My Backyard Boats:

The Quark

Putting on a second coat

    29 April 03: It strikes me that I'm almost done with the Quark project. I put on the second top coat of yellow Interlux Brightside paint today and another coat on the trim and the interior. We're planning a launch for the coming weekend.

    The interior coat of equal amounts of linseed oil and turpentine will take a lot longer. The mantra is this: One coat a day for a week, one coat a week for a month, and one coat a month for a year. I first encountered this mixture as a way of rejuvenating wood. A friend gave me a gallon of the stuff that he had left over after attacking some aging paneling for a client. I made a pair of end tables a few years ago and used linseed oil and turpentine instead of polyurethane varnish. It is still good, and the finish is low gloss -- almost no gloss -- and the grain is well defined. No need for any wood stain, which I never use if I am the one who is deciding what the finish should be. Last year, I read a letter in Messing About in Boats from a guy who used the mixture on the interior of a dink that he stored in his leaky barn for the winter while he went off to Florida or somewhere. When he returned, he found the dink full of water but with no lasting harm. He credited the linseed oil and turpentine mixture. Another plus is that the turpentine cleans the surface that it is applied to, so there is no need to worry about dust or sawdust that you might have missed in prepping the surface.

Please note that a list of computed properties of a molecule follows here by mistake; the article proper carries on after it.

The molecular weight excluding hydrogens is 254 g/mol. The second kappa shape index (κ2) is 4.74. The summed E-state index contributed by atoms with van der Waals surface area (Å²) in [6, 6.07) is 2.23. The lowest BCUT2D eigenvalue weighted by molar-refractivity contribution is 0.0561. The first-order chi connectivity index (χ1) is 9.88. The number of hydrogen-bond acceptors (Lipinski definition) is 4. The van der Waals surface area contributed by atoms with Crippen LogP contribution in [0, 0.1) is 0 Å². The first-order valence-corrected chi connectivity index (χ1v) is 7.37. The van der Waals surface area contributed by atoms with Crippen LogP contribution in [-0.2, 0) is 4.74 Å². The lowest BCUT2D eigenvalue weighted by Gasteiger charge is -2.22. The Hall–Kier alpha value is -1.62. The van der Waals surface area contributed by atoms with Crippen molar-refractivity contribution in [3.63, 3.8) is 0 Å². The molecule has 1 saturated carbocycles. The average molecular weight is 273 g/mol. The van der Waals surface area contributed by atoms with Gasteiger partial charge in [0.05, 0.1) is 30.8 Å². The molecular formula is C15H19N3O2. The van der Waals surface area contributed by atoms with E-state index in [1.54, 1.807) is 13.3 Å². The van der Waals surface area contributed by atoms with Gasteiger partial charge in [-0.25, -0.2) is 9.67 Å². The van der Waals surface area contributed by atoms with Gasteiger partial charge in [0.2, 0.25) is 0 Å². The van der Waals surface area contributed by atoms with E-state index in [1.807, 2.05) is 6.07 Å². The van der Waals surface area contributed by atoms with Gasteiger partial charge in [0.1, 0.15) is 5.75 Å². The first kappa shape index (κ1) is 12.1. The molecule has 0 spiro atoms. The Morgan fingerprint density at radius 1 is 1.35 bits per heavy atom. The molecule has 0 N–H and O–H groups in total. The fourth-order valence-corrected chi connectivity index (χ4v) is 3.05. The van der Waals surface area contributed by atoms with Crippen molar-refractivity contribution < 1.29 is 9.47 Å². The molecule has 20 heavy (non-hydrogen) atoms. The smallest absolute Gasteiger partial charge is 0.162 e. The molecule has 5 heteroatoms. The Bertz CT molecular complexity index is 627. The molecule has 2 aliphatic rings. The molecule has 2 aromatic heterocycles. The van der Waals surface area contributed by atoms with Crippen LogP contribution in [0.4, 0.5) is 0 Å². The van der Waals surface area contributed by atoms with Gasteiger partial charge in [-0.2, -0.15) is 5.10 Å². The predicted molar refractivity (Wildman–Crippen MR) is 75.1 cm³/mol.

I attacked the double paddle with the sander today, too, and put on a coating of varnish. By the way, when I say varnish, I mean Pettit high-build spar varnish, which I get from ClarkCraft. The paddle is much stronger because of the fiberglas tape I put on the other day, and I'm satisfied that it is the best paddle I could have made in the 10 hours I spent on it.

    Time spend so far: Add 11 hours of paddle-making and painting yesterday and today, for a total so far of 64 hours.

    Cost so far: Add $10 for Interlux Brightside paint (I used about a half pint that I had on hand; it costs about $22 per quart) for a total so far of $211.12.

Two coats of yellow boat paint later, the Quark project is almost done, except for repeated coats of linseed oil and turpentine on the interior and another few coats of marine varnish on the gunwales and thwarts. And some sort of flotation.

This is the paddle after an application of epoxy overall and fiberglass tape on the blades. I was skeptical about using the blue 3M masking tape to hold the fiberglass tape in place over the edge of the blade end, but it worked fine. Just expensive.

I'm pleased with the finished paddle. I hope it works well in the water.

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